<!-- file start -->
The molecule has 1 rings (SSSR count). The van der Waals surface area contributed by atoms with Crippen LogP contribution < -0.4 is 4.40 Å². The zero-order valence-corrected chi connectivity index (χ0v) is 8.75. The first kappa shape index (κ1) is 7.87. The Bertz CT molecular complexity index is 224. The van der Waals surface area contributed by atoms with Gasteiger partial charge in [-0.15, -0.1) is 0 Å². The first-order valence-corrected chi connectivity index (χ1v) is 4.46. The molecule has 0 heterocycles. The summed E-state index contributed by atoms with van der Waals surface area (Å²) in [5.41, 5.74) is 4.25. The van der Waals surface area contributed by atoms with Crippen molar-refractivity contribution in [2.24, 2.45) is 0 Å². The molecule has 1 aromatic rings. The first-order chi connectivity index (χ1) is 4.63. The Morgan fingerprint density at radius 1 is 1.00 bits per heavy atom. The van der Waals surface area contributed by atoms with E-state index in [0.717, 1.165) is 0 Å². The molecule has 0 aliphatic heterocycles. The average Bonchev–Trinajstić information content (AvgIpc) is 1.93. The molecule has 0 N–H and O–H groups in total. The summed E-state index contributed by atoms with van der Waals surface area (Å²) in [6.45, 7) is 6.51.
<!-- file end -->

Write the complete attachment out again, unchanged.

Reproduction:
The molecule has 1 rings (SSSR count). The van der Waals surface area contributed by atoms with Crippen LogP contribution < -0.4 is 4.40 Å². The zero-order valence-corrected chi connectivity index (χ0v) is 8.75. The first kappa shape index (κ1) is 7.87. The Bertz CT molecular complexity index is 224. The van der Waals surface area contributed by atoms with Gasteiger partial charge in [-0.15, -0.1) is 0 Å². The first-order valence-corrected chi connectivity index (χ1v) is 4.46. The molecule has 0 heterocycles. The summed E-state index contributed by atoms with van der Waals surface area (Å²) in [5.41, 5.74) is 4.25. The van der Waals surface area contributed by atoms with Crippen molar-refractivity contribution in [2.24, 2.45) is 0 Å². The molecule has 1 aromatic rings. The first-order chi connectivity index (χ1) is 4.63. The Morgan fingerprint density at radius 1 is 1.00 bits per heavy atom. The van der Waals surface area contributed by atoms with E-state index in [0.717, 1.165) is 0 Å². The molecule has 0 aliphatic heterocycles. The average Bonchev–Trinajstić information content (AvgIpc) is 1.93. The molecule has 0 N–H and O–H groups in total. The summed E-state index contributed by atoms with van der Waals surface area (Å²) in [6.45, 7) is 6.51.